Social Sciences: Career and Education Opportunities in Miramar, Florida
Social Sciences: Social Science professionals are focused on people and how they interact with each other. Through surveys, focused experiments and statistical analysis, they are crafting the models we need to understand ourselves and why we do what we do.
Miramar is located in Broward County, Florida. It has a population of over 108,484, which has grown by 49.1% over the last ten years. The cost of living index in Miramar, 117, is far greater than the national average. New single-family homes in Miramar are priced at $239,500 on average, which is well below the state average. In 2008, one hundred ten new homes were constructed in Miramar, down from one hundred thirty-eight the previous year.
The top three industries for women in Miramar are health care, educational services, and finance and insurance. For men, it is construction, public administration, and administrative and support and waste management services. The average commute to work is about 32 minutes. More than 20.7% of Miramar residents have a bachelor's degree, which is lower than the state average. The percentage of residents with a graduate degree, 6.6%, is lower than the state average.
The unemployment rate in Miramar is 9.7%, which is less than Florida's average of 11.3%.
The percentage of Miramar residents that are affiliated with a religious congregation, 45.9%, is less than the national average but more than the state average. Pembroke Road Church, Saint Bartholomew Church and Saint Stephens Church are among the churches located in Miramar. The most prominent religious groups are the Catholic Church, the Southern Baptist Convention and the United Methodist Church.
Miramar is home to the Parkway Plaza and the Miramar Country Club as well as Southwest Broward Junior Athletic Association and Calhoun Recreation Complex. Shopping centers in the area include Palmetto By Pass Shopping Center and Miramar Shopping Center.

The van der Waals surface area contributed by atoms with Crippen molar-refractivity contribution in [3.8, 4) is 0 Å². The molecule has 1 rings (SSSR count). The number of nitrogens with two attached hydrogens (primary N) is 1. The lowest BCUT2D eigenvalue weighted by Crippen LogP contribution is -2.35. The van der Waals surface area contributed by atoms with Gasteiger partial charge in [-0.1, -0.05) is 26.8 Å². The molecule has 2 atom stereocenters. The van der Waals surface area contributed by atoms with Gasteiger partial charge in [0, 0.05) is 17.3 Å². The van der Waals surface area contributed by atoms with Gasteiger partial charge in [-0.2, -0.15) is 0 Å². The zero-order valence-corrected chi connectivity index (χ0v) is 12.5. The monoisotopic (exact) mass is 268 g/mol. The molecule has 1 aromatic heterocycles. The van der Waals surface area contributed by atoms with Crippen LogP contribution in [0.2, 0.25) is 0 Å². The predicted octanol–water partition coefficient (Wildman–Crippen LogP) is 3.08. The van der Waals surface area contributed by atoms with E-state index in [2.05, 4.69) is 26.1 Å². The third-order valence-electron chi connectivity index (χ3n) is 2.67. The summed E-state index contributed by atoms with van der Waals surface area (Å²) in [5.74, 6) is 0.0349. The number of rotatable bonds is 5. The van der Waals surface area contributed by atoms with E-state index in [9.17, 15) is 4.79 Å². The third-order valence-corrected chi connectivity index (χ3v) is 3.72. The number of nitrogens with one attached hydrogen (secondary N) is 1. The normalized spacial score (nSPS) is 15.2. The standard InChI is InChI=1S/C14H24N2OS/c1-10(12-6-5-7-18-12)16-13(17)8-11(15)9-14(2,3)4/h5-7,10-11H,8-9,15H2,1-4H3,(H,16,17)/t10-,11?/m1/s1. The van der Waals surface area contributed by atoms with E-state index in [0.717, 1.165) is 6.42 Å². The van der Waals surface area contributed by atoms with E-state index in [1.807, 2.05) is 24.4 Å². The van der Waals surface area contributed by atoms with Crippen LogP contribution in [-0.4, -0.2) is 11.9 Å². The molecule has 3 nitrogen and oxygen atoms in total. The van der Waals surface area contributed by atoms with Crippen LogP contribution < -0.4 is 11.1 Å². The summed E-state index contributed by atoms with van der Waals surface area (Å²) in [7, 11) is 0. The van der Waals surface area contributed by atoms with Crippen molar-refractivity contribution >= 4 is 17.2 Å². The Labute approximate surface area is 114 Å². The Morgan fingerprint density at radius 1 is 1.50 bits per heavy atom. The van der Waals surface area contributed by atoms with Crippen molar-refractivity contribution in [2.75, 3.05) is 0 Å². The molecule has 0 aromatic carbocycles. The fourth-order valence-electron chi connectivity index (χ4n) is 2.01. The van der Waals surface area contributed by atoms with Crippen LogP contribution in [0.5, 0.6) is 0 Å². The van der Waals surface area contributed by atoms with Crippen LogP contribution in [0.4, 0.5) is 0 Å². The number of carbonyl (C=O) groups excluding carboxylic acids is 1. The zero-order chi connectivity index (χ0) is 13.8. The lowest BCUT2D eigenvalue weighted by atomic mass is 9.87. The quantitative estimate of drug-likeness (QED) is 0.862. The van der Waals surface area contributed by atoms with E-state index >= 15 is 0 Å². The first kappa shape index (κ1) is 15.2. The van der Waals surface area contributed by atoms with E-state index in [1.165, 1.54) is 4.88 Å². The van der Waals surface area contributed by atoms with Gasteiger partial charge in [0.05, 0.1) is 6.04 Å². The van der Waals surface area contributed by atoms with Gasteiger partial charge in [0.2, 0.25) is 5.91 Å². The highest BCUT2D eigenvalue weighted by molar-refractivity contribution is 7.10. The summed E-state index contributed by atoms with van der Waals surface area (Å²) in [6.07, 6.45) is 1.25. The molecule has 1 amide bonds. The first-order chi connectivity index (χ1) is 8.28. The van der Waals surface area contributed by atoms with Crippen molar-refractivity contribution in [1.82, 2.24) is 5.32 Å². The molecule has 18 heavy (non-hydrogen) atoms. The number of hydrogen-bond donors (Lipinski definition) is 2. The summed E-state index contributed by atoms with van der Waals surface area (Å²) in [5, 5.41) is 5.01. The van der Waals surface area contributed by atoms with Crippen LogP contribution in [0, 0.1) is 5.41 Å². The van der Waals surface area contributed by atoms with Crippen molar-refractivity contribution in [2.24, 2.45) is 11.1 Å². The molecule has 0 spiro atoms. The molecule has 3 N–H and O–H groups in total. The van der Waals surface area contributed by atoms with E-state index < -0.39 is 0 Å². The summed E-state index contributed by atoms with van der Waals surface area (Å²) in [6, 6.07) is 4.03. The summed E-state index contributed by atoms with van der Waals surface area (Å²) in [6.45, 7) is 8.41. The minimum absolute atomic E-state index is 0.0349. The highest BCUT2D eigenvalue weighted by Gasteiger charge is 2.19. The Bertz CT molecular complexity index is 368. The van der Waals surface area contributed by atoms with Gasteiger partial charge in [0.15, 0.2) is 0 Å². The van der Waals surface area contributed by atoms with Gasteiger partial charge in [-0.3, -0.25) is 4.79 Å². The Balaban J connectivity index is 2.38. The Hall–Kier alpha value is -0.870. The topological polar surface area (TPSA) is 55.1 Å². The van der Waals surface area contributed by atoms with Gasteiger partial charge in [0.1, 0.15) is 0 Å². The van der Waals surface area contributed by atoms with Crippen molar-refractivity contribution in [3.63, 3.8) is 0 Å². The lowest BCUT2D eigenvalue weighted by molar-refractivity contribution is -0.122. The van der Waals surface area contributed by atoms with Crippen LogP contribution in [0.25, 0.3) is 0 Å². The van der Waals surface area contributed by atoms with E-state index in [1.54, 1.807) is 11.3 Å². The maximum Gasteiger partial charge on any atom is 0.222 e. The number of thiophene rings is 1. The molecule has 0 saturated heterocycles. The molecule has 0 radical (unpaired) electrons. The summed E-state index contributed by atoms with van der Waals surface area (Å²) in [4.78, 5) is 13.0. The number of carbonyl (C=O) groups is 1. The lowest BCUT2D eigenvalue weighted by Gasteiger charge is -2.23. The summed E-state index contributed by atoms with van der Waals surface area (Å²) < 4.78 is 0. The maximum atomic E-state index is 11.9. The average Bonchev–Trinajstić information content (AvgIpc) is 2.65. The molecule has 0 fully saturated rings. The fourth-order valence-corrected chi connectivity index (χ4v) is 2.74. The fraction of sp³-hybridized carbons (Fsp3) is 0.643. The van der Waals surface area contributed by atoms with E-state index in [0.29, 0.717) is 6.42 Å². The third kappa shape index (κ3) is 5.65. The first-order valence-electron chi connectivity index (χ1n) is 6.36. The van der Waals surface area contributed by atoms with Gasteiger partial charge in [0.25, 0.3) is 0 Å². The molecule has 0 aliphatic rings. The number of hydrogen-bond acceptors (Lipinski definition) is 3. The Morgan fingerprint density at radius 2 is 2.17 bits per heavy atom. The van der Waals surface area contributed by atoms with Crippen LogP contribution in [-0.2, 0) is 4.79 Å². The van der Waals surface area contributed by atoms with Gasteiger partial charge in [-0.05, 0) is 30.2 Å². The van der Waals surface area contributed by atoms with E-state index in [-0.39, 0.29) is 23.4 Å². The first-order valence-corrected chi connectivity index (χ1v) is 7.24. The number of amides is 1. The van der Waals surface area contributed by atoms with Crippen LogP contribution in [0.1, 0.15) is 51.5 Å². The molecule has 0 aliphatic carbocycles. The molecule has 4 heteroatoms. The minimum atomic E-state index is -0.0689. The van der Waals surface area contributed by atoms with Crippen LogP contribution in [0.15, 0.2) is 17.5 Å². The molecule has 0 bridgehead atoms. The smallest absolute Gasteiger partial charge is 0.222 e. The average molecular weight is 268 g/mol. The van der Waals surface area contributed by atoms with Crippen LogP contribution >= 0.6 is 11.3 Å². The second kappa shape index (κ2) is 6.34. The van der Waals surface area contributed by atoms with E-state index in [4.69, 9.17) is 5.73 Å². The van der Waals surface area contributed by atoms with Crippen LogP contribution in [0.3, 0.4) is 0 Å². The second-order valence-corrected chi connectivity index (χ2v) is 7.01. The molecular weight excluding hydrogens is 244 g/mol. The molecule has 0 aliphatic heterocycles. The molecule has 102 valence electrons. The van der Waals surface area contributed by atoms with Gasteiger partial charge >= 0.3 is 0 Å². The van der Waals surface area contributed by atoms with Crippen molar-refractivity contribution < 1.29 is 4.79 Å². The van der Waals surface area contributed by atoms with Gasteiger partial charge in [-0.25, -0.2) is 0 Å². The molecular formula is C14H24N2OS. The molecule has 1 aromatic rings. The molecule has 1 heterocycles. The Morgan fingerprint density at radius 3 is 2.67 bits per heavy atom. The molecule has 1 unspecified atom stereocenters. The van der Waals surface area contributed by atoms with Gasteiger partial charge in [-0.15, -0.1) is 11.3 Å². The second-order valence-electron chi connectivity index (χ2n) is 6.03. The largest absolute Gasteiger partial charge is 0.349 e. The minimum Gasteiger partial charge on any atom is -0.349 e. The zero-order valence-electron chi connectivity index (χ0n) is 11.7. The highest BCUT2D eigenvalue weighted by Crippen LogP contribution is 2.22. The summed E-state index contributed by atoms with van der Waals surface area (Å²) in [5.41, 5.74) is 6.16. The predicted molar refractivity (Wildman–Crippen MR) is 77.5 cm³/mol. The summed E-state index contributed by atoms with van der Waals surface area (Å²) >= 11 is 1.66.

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CAREERS WITHIN: Social Sciences
Economists conduct research, prepare reports, or formulate plans to aid in solution of economic problems arising from production and distribution of goods and services. Economists need to think through complex problems and develop a critical analysis of the situation and possible solutions. They also need to use core mathematical skills in problem solving.
Geographic Information Systems Analysts study nature and use of areas of earth's surface, relating and interpreting interactions of physical and cultural phenomena. Geographic Information Systems Analysts need to write well. They also need to read and understand what has been read.
Historians research, analyze, and interpret the past as recorded in sources, such as government and institutional records, newspapers and other periodicals, photographs, and unpublished manuscripts, such as personal diaries and letters. Historians need to read and understand what has been read. They also need to listen well to others and take in their information and issues.
Industrial Psychologists apply principles of psychology to personnel, administration, and marketing problems. Industrial Psychologists need to think through complex problems and develop a critical analysis of the situation and possible solutions. They also need to pay attention to ongoing situations and monitor them as they develop.
Market Research Analysts research market conditions in local, regional, or national areas to determine potential sales of a product or service. Market Research Analysts need to read and understand what has been read. They also need to listen well to others and take in their information and issues.
Market Survey Representatives design or conduct surveys. Market Survey Representatives need to manage their own time and the time of others. They also need to actively seek out need information and learn from it.
School Psychologists investigate processes of learning and teaching and develop psychological principles and techniques applicable to educational problems. School Psychologists need to note the reactions and responses of others in both work and social situations. They also need to make use of strategies for learning about new situations and problems as they arise.
Urban Planners develop comprehensive plans and programs for use of land and physical facilities of local jurisdictions, such as towns, cities, and metropolitan areas. Urban Planners need to respond to the actions of other and coordinate activities with them. They also need to identify when problems are more complex then expected and deal with them appropriately.